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SA’s asset management industry is worth trillions of rands; yet, only 4 percent of it is managed by black-owned firms, writes Victor Kgomoeswana.

Looking at the problems facing the South African economy, especially the lack of access to capital, one wonders what the leaders of the 1976 Soweto Student Uprising, Tsietsi Mashinini and company, would have done today.

I facilitated a business breakfast session in Mbabane as part of the annual celebration of legacy project Number 43, Trelawney Park (fondly termed KwaMagogo), which used to be the nerve centre for the operations of the ANC and its armed wing, Umkhonto we Sizwe, in Manzini in Swaziland during the Struggle.

I challenged the audience, almost 50 percent of them youth, to choose one challenge facing them today and fashion a solution for it, as if they were the leaders of the June 16, 1976, uprisings. Would they take to the streets, or negotiate, to solve it?

What became apparent was that the young people in the audience did not consider any of the problems they face today as worthy of that level of sacrifice. So I chose one for them: the asset management industry of South Africa is worth trillions of rands; yet, only 4 percent of it is managed by black-owned firms. The 4 percent means that only R4 out of R100 of assets under management - be it from pension funds or any other investment - gets allocated to black asset managers, such as Mazi Capital, an award-winning firm started by Malungelo Zilimbola.

Zilimbola once told me on my radio show that his firm almost only hires finance professionals from black universities, called bush colleges in apartheid South Africa.

These were the Universities of Limpopo, Fort Hare, Zululand, Durban-Westville and the Western Cape. They were later joined by Venda, Bophuthatswana and Transkei - from then independent Bantustans.

Mazi Capital currently outperforms the likes of Coronation Fund, Allan Gray, etc. These supposedly established asset management houses are not incompetent or inefficient; they just happened to be outperformed by the younger and more nimble Mazi.

This is proof that anyone, given a chance, can excel. Other black-owned investment firms, such 27Four, are out there blazing a trail in the industry previously and still owned by whites.

Somehow, all these competent black firms have to share 4 percent of funds under management in a country with a black government, 22 years after the first democratic elections and 40 years after the youth of South Africa laid down their lives for justice.

What are the enablers of this failure to transform?

Someone with decision-making powers continues to countenance the untransformed asset management industry, allowing white companies to dominate investment decisions in a country that is 90 percent black.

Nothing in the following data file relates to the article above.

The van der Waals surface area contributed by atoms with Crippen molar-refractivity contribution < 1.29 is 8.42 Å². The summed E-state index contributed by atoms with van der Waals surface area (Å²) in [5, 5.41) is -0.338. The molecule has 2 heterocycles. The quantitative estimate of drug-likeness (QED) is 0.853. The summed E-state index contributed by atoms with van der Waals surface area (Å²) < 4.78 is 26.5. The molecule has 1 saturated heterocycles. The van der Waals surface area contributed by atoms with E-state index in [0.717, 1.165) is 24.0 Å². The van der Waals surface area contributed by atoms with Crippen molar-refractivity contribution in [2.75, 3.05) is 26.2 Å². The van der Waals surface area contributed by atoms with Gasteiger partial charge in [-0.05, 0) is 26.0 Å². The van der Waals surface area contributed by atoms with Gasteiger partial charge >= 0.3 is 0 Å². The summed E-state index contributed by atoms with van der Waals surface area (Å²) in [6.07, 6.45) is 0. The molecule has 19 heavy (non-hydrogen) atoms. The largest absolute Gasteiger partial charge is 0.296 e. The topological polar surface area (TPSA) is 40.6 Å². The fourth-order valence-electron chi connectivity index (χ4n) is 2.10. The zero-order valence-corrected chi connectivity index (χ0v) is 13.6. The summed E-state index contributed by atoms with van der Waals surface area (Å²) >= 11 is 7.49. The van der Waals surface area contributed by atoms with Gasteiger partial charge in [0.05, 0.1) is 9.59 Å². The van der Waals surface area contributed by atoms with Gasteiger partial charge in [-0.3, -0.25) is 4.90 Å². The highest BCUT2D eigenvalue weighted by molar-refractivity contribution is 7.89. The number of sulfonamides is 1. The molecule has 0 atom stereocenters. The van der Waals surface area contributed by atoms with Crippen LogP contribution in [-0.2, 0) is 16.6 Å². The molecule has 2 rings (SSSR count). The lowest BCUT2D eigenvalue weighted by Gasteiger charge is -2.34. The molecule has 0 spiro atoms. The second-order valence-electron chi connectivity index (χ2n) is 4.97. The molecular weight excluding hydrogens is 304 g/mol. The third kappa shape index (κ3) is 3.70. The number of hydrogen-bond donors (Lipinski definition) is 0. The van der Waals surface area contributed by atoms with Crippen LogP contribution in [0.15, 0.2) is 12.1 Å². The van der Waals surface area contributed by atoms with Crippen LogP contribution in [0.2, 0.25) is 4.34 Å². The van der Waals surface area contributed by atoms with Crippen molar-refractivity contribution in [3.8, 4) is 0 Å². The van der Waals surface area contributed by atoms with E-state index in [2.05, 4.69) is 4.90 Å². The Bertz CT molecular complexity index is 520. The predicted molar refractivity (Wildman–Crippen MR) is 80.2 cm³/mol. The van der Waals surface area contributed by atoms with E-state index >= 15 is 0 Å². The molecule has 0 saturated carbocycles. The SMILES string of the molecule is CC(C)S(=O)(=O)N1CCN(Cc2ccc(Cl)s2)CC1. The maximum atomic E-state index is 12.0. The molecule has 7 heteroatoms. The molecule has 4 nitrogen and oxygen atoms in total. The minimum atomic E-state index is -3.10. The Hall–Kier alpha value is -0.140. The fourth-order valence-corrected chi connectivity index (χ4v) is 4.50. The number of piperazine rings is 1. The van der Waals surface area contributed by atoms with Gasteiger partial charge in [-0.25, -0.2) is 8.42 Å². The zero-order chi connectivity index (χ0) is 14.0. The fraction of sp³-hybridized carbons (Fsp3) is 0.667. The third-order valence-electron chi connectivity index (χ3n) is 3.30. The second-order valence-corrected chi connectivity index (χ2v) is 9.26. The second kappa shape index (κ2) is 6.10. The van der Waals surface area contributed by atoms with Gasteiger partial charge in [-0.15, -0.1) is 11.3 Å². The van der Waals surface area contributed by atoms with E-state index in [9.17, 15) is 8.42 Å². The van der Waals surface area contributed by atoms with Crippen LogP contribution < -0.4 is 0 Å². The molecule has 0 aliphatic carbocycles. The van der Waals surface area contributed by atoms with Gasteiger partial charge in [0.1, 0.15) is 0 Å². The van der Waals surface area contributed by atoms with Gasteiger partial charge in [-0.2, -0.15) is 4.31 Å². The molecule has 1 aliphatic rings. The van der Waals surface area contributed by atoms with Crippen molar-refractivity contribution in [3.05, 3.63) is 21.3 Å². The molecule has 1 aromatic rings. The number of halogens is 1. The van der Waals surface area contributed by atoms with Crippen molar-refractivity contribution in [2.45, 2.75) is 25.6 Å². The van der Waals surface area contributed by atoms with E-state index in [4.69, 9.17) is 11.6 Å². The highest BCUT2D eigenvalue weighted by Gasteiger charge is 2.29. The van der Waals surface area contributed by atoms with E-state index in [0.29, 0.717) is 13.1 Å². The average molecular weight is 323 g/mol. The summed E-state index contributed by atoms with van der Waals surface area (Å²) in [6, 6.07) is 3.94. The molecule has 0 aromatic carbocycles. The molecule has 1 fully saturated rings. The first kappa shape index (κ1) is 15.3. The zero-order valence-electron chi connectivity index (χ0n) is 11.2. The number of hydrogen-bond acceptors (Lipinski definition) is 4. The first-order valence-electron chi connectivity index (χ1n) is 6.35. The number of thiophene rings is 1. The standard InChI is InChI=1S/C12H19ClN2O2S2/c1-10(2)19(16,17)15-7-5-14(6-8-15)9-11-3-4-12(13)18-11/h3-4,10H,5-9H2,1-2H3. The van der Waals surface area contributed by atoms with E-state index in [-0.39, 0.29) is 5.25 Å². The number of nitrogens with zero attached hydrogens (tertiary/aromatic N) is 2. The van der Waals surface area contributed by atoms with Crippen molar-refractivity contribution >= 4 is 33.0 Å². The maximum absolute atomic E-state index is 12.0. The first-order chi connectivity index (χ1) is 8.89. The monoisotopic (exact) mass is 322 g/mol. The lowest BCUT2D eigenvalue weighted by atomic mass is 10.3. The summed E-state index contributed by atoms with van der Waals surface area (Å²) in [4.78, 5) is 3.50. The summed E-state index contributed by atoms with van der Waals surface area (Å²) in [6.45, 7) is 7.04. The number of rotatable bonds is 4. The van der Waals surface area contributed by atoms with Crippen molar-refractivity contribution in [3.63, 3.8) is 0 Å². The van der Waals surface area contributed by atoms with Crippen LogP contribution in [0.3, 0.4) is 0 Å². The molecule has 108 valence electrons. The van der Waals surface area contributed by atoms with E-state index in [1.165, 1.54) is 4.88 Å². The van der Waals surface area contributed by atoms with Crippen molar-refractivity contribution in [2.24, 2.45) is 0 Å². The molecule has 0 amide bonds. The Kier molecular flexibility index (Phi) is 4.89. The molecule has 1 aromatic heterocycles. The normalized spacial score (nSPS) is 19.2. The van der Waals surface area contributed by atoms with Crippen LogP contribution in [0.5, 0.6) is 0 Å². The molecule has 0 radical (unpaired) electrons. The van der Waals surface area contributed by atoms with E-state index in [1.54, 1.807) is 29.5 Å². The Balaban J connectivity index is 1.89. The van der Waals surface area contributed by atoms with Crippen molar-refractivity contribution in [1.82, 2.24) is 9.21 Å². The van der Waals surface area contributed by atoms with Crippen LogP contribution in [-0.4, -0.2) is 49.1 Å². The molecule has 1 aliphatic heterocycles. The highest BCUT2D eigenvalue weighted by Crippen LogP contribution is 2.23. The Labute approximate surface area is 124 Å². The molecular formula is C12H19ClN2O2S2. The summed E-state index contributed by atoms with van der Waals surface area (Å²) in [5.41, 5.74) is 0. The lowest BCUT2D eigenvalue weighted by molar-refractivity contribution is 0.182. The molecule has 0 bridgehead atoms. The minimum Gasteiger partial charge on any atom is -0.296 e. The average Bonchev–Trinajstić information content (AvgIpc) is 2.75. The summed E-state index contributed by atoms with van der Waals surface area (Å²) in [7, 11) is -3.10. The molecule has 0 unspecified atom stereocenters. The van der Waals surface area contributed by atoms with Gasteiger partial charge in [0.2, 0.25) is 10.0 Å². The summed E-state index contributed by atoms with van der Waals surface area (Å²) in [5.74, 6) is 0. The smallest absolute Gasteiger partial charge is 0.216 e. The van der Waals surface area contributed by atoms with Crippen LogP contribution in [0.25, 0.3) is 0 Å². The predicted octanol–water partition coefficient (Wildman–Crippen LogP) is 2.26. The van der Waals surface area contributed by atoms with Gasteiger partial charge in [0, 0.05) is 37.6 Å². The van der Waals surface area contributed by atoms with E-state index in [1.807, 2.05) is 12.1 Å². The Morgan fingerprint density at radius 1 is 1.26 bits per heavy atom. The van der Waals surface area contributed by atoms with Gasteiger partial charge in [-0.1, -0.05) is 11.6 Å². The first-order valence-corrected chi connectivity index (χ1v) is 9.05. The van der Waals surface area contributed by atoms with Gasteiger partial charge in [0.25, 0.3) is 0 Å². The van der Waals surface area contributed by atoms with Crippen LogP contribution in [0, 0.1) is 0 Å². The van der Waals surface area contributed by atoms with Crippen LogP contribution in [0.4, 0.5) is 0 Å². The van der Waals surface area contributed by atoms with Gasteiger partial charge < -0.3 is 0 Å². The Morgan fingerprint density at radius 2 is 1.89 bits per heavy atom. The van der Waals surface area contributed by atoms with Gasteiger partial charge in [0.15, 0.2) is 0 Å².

This means that to build a mall in Soweto, white-owned and managed companies have to be persuaded to deploy their funds - or rather the funds they manage on behalf of clients, even if this client is a government founded on the constitutional principle that all South Africans are equal before the law and should not be discriminated against on the basis of colour.

And yet, black asset management firms such as Mazi and 27Four remain marginalised, even after demonstrating that they are as good as can be.

Back to whether the young people of South Africa are prepared to lay down their lives for a good cause, it is hard to visualise black organisations in the mould of the Association of Black Securities and Investment Professionals (ABSIP) taking up petrol-bombs and stones to attack the establishment.

They are more wont to lobby for and advocate change. They have made some progress, for example, in getting the Financial Services Charter signed in 2003; and are now pushing for the transformation of the Johannesburg Stock Exchange (JSE), among others.

These changes, however, are evidently not telling enough if award-winning industry stars are still left out of the game. It might be unfair to expect ABSIP to be as radical as the youth of June 1976, but more than just the Charter process, boardroom discussions and celebrating black appointments in the financial services sector ought to be done.

Otherwise, we might just let the Economic Freedom Fighters march on the JSE for radical change; and economic freedom in our lifetime!

* Kgomoeswana is author of Africa is Open for Business and anchor of Power Hour which broadcasts from Monday to Thursday on Power FM. He writes a weekly column for The Sunday Independent - Twitter Handle: @VictorAfrica

** The views expressed here are not necessarily those of Independent Media.

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